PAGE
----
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Employee Credit Checks: How Does New York Score?

According to statistics, nearly half of all U.S. employers rely on the information contained within a candidate’s credit report when making hiring decisions, regardless of whether the position actually requires strong credit or is even remotely related to the financial industry.

In response to this phenomenon, advocates in New York City and many other jurisdictions are urging lawmakers to pull back the reins on employers’ ability to run credit checks on candidates for a job – except where required by law (e.g., mortgage lenders or financial sector employees).

The purpose of the limitations is to address major collateral disparities occurring by minority populations who are being unfairly targeted by the existence of a mediocre or poor credit history. In fact, in January, 2015, the Coalition to Stop Credit Checks in Employment issued an open letter to New York City Mayor De Blasio and the New York City Council urging the community leaders to enact municipal legislation ending the practice and the unfair discrimination that inevitably stems therefrom.

Employment Discrimination Through Unnecessary Credit Checks

With the exception of certain employment positions directly related to handling, lending, or investing money, the Coalition points out that the vast majority of jobs – and the excellent performance thereof – do not depend whatsoever on the status of the employee’s credit history report. Several positions were highlighted by the advocacy group as being unaffected by the results of a credit check, including:

  • Employees tasked with handling valuable goods, property or large sums of cash. According to reports from agencies responsible for issuing credit reports and histories, “we don’t have any research to show any statistical correlation between what’s in somebody’s credit report and their job performance or their likelihood to commit fraud.”
  • Employees seeking management positions. Again, denying a management position to an employee with a less-than-stellar credit report unfairly burdens those minority populations who are more likely to have weaker credit scores, thereby limiting upward mobility in marginalized groups.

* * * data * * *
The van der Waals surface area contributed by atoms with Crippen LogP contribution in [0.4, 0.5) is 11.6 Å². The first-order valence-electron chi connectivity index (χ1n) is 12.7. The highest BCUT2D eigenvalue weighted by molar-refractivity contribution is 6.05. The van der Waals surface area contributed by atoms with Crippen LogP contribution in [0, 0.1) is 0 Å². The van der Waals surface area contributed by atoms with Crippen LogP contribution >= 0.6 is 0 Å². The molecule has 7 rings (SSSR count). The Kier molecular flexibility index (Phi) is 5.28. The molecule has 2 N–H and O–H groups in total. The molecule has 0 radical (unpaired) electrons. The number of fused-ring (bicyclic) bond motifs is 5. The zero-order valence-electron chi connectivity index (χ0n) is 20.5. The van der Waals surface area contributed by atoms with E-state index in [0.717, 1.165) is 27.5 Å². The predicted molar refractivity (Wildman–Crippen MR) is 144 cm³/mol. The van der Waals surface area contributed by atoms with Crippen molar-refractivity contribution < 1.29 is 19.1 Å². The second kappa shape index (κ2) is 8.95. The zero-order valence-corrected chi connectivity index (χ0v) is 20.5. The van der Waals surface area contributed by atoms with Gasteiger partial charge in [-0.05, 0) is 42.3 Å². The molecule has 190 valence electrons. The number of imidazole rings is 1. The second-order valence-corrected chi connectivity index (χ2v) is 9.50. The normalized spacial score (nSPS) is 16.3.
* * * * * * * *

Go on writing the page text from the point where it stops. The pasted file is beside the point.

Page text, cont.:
• Employees seeking law enforcement and security positions. There is no empirical evidence to suggest that the results of a credit report are in any way related to the candidate’s ability to perform his or her job honestly and with integrity.

Status of Anti-Credit Check Laws in New York

In the New York state legislature, several credit check bills have made their way through the Assembly and Senate, however there are no current statutes to address the situation. The contents of one bill that passed the New York state assembly (but subsequently died in the Senate) made it unlawful for any employer to run a credit check on an employee unless otherwise required by law.

Likewise, the status of employee credit check restrictions in New York City has yet to be determined, however advocacy groups have fought to bring the issues to the forefront, highlighting the overt discriminatory nature of the practice, as well as the blatant breach of privacy and confidentiality inherent in reviewing a candidate’s credit history report.

Federal regulations, which of course apply to all states as well, say employers are permitted to run a credit check on potential employees, provided the employee is given notice of the impending credit inquiry during the hiring process.

Enduring Employment Discrimination? Contact Lynch Schwab Today!

At Lynch Schwab, our Westchester County employee discrimination  lawyers can help you overcome the inequities of employment discrimination, including discriminatory practices in the hiring phase. For more information about how our Westchester County law office can help, call (914) 304-4353. 

Posted on March 25, 2015 in Sexual Harassment and Discrimination